Moreover, Pelosi maintained that the Senate parliamentarian, who plays a decisive role in what can and cannot be considered under reconciliation in the upper chamber, told Democratic leaders they had to include the education provisions. Not only does the current budget resolution give Congress the right to do student lending legislation under reconciliation but the total package must demonstrate deficit-reduction beyond the more than $100 billion in the original Senate-passed healthcare bill.
On Thursday, the Senate parliamentarian “said it must be part of reconciliation. And so that’s why it has emerged again,” Pelosi told reporters.
A handful of Democratic senators, however, oppose the switch to direct federal lending to students and others a resistant to moving the education bill through reconciliation, especially since the Senate has not considered its own version of the bill, even in committee.
Because of reconciliation rules, however, Senate Majority Leader Harry ReidHarry Mason ReidTo Build Back Better, we need a tax system where everyone pays their fair share Democrats say Biden must get more involved in budget fight Biden looks to climate to sell economic agenda MORE (D-Nev.) can afford to lose up to nine members of his conference and still have the healthcare and education bill pass, with Vice President Joe BidenJoe BidenUkraine's president compares UN to 'a retired superhero' Biden touts 'progress' during 'candid' meetings on .5T plan Biden to tap law professor who wants to 'end banking as we know it' as OCC chief: reports MORE casting the tie-breaking 51st vote.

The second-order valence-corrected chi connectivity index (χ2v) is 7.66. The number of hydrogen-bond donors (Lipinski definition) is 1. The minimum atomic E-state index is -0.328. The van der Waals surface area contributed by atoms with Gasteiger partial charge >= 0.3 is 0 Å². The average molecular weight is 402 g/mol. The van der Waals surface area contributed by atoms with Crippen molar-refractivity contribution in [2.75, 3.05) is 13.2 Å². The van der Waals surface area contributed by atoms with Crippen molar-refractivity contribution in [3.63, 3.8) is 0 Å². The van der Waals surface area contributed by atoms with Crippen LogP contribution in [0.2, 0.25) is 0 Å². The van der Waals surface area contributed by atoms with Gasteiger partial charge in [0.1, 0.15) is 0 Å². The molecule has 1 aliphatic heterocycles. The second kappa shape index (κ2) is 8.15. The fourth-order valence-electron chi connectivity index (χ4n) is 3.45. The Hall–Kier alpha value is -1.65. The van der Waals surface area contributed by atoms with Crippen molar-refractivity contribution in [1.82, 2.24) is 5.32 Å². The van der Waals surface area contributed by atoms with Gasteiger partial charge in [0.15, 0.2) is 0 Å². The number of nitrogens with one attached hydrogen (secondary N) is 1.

Some of the centrist senators with misgivings about the student lending bill already are not guaranteed supporters of the healthcare bill, such as Democratic Sens. Evan Bayh (Ind.), Ben Nelson (Neb.) and Jim Webb (Va.).
The financial institutions that currently participate in federal student loan programs say the House bill would eliminate almost 35,000 jobs, though Democrats argue the projection is too high. The GOP generally is opposed, though six House Republicans voted for the bill last year as did Rep. Parker Griffith (Ga.), who switched to the GOP after the education and healthcare votes.
Senate Minority Leader Mitch McConnellAddison (Mitch) Mitchell McConnellOn The Money — Democrats rush to finish off infrastructure Biden employs flurry of meetings to unite warring factions GOP senators say Biden COVID-19 strategy has 'exacerbated vaccine hesitancy' MORE (R-Ky.) blasted the student lending bill and the idea of attaching to the healthcare measure.
“It’s a very bad idea. We now have the government running banks, insurance companies, car companies, and they do want to take over the student loan business,” McConnell said. “I’m not sure the public thinks the current debate is about that issue, and would show again the lengths they are willing to go to have the government expand its tentacles into absolutely everything.”
Andrews dismissed such criticisms: “The real argument is: At a time when higher education is more crucial for the American people do we want to make it more affordable? I would welcome that argument.”
Jared Allen contributed to this article